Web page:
WIPO Arbitration and Mediation Center
ADMINISTRATIVE PANEL DECISION
Arena Distribution S.A. v. LinYuanQuan
Case No. D2015-1806
1. The Parties
The Complainant is Arena Distribution S.A. of Lugano, Switzerland, represented by Jacobacci & Associati, Italy.
The Respondent is LinYuanQuan of Xiamen, Fujian, China.
2. The Domain Name and Registrar
The disputed domain name <arenaswimwearusa.com> is registered with Century Oriental International Co., Ltd. (the “Registrar”).
3. Procedural History
The Complaint was filed with the WIPO Arbitration and Mediation Center (the “Center”) on October 9, 2015. On October 9, 2015, the Center transmitted by email to the Registrar a request for registrar verification in connection with the disputed domain name. On October 13, 2015, the Registrar transmitted by email to the Center its verification response confirming that the Respondent is listed as the registrant and providing the contact details.
On October 13, 2015, the Center transmitted an email to the parties in English and Chinese regarding the language of the proceeding. On October 13, 2015, the Complainant submitted its request that English be the language of the proceeding. The Respondent did not submit any comments on the language of proceeding within the specified due date.
The Center verified that the Complaint satisfied the formal requirements of the Uniform Domain Name Dispute Resolution Policy (the “Policy” or “UDRP”), the Rules for Uniform Domain Name Dispute Resolution Policy (the “Rules”), and the WIPO Supplemental Rules for Uniform Domain Name Dispute Resolution Policy (the “Supplemental Rules”).
In accordance with the Rules, paragraphs 2 and 4, the Center formally notified the Respondent of the Complaint in English and Chinese, and the proceeding commenced on October 22, 2015. In accordance with the Rules, paragraph 5, the due date for Response was November 11, 2015. The Respondent did not submit any response. Accordingly, the Center notified the Respondent’s default on November 12, 2015.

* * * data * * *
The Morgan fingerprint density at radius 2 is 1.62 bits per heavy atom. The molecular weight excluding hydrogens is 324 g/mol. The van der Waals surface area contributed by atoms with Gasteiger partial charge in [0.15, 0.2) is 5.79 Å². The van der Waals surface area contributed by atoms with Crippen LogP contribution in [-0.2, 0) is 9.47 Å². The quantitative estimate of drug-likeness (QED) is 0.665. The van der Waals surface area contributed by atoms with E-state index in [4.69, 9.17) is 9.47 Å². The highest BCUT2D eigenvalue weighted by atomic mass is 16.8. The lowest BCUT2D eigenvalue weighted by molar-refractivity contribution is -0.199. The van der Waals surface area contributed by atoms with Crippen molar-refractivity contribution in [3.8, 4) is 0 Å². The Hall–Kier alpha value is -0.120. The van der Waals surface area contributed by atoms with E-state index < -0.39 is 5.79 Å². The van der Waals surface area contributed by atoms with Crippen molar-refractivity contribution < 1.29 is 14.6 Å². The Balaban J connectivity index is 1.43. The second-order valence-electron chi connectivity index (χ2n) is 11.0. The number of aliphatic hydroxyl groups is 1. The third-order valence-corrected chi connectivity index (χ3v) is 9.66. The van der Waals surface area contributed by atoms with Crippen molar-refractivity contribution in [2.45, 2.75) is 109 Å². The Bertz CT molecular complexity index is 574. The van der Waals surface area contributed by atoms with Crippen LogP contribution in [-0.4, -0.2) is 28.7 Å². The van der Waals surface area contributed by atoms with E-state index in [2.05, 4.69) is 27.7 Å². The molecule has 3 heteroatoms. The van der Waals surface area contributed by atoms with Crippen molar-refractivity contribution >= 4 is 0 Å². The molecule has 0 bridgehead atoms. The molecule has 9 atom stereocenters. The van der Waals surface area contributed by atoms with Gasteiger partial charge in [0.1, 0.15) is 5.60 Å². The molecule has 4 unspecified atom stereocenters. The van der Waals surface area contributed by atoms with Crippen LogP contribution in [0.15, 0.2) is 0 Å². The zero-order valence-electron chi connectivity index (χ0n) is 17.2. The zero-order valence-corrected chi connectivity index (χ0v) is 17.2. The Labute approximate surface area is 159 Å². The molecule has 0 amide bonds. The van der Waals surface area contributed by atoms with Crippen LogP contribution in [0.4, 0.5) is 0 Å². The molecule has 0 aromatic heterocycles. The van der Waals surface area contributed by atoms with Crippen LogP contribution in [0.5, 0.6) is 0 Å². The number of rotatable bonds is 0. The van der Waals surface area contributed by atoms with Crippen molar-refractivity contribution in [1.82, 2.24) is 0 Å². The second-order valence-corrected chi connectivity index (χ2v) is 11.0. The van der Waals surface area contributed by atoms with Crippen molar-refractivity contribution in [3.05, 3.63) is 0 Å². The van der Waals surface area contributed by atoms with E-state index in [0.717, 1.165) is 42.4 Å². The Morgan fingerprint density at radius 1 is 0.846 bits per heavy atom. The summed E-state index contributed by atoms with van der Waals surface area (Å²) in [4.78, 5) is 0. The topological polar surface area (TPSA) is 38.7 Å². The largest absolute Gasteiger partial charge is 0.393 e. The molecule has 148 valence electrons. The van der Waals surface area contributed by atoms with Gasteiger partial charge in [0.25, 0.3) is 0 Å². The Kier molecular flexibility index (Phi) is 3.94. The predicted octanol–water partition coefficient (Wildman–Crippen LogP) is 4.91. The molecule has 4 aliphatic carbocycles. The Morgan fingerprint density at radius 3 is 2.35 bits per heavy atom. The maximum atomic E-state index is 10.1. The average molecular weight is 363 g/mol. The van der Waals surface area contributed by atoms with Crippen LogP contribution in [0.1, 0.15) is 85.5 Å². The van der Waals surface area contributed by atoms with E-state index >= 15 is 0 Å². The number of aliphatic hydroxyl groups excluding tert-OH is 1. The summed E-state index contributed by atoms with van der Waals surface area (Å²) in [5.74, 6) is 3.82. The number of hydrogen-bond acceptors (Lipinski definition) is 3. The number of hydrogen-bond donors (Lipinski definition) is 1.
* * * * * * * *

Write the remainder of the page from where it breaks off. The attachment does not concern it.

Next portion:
The Center appointed Francine Tan as the sole panelist in this matter on November 19, 2015. The Panel finds that it was properly constituted. The Panel has submitted the Statement of Acceptance and Declaration of Impartiality and Independence, as required by the Center to ensure compliance with the Rules, paragraph 7.
4. Factual Background
The Complainant is a Swiss company belonging to Group Arena, an international brand of swimwear apparel created in 1973. The Complainant is the registered proprietor of the word mark and other marks containing the word ARENA, possessing, inter alia, International registrations dating from 1973 and United States of America registrations dating from 1971 and 1978.
The disputed domain name was registered on December 12, 2013.
5. Parties’ Contentions
The Complainant asserts that:
(i) The disputed domain name is confusingly similar to the Complainant’s ARENA trade mark, the only difference with the ARENA trade mark being the addition of the non-distinctive words “swimwear” and the country name, “USA”.